That smashing re-election win Tuesday by Las Cruces Mayor Ken Miyagishima has them talking. He garnered 62% in a three way race to secure a second four year term. So, what about the future? Could Miyagishima take his act to the statewide stage? Why not? He might just be an intriguing lieutenant governor candidate. Dona Ana County and Las Cruces are critical to Republican Governor Martinez who has already announced her 2014 re-election bid. What if Miyagishima was #2 on the Dem ticket? Could he help hold Susana off in Cruces and improve the party's chances to take back the Guv's chair?

His whopper of a win gets you thinking
about who will be the Dem nominee for Governor in three years? We're going to need a double cappuccino to get our juices flowing on that difficult question.


The dust has settled on the battle over the appointment to the vacant ABQ state Senate seat of Republican Kent Cravens and the R's have taken the moral high ground. The clash revealed how polarized politics has become.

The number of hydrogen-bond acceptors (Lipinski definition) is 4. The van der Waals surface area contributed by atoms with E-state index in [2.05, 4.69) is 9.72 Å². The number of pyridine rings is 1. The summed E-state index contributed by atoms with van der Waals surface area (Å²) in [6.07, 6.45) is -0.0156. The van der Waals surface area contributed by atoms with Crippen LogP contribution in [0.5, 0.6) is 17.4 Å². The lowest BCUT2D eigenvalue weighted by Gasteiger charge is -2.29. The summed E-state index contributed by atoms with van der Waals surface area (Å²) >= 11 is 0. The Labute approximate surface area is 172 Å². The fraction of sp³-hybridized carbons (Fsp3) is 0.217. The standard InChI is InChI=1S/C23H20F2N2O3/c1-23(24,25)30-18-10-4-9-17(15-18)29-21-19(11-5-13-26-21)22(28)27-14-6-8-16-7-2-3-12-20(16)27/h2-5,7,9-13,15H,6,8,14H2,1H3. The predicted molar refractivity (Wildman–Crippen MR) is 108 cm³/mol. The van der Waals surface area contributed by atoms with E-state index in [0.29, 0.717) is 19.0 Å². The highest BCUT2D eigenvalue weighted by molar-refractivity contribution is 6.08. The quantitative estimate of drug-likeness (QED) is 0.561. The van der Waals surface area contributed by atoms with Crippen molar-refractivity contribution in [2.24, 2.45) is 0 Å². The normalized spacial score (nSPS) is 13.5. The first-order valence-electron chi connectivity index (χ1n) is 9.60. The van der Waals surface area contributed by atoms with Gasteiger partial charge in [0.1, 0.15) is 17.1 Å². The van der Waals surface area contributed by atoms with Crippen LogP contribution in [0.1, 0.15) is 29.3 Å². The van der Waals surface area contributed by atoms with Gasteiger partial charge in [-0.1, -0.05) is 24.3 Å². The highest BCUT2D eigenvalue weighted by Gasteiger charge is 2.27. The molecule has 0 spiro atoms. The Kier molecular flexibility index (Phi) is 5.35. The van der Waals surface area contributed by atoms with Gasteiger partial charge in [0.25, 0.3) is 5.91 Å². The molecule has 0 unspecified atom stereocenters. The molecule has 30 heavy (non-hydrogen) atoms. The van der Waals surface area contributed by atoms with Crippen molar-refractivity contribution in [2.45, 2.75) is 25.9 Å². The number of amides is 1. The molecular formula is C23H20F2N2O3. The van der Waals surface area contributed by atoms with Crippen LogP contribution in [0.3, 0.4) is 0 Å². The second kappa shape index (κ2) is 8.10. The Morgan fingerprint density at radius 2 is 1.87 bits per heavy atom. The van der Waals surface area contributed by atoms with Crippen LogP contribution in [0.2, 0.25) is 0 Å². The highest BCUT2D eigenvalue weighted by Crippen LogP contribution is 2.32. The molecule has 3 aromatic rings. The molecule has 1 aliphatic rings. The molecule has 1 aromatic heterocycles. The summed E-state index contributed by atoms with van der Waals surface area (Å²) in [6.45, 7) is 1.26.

Despite longstanding tradition, the Bernalillo and Sandoval County Commissions--controlled by the Dems--refused to send to the Governor a Republican name to consider for the appointment. The Cravens district is heavy R. If Lisa Curtis, the Dem lawyer who is the only name sent up to the Guv, gets the appointment, she will be unable to get elected to the Senate. Cravens left the seat to take a job as a lobbyist with the oil and gas industry.

GOP Bernalillo Commissioners Johnson and Wiener argued heartily and eloquently that not appointing an R was a slap in the face of the voters in the NE Heights district and will damage relationships among the commissioners as well as with the Governor. They pointed out the long precedent of both Dems and R's giving vacant appointments to the party that controls the seat.

But these days politicians toss aside precedent and tradition like empty peanut shells. No wonder more and more voters don't want to be identified with either party.


The debate over the true boundaries of the ABQ South Valley continues to draw heated email. From Joe Campos:

Seems like that Senior Alligator is at it again. First he tries to tell us we cannot use a stainless steel paddle to stir chicharrones! Now he is an authority on the boundaries of the South Valley. He doesn't have a clue. Barelenos and Atrisquenos have been and will be tied together as The South Valley! Just ask those Heights people who make nasty comments about the South Valley.

This is the home of New Mexico politics.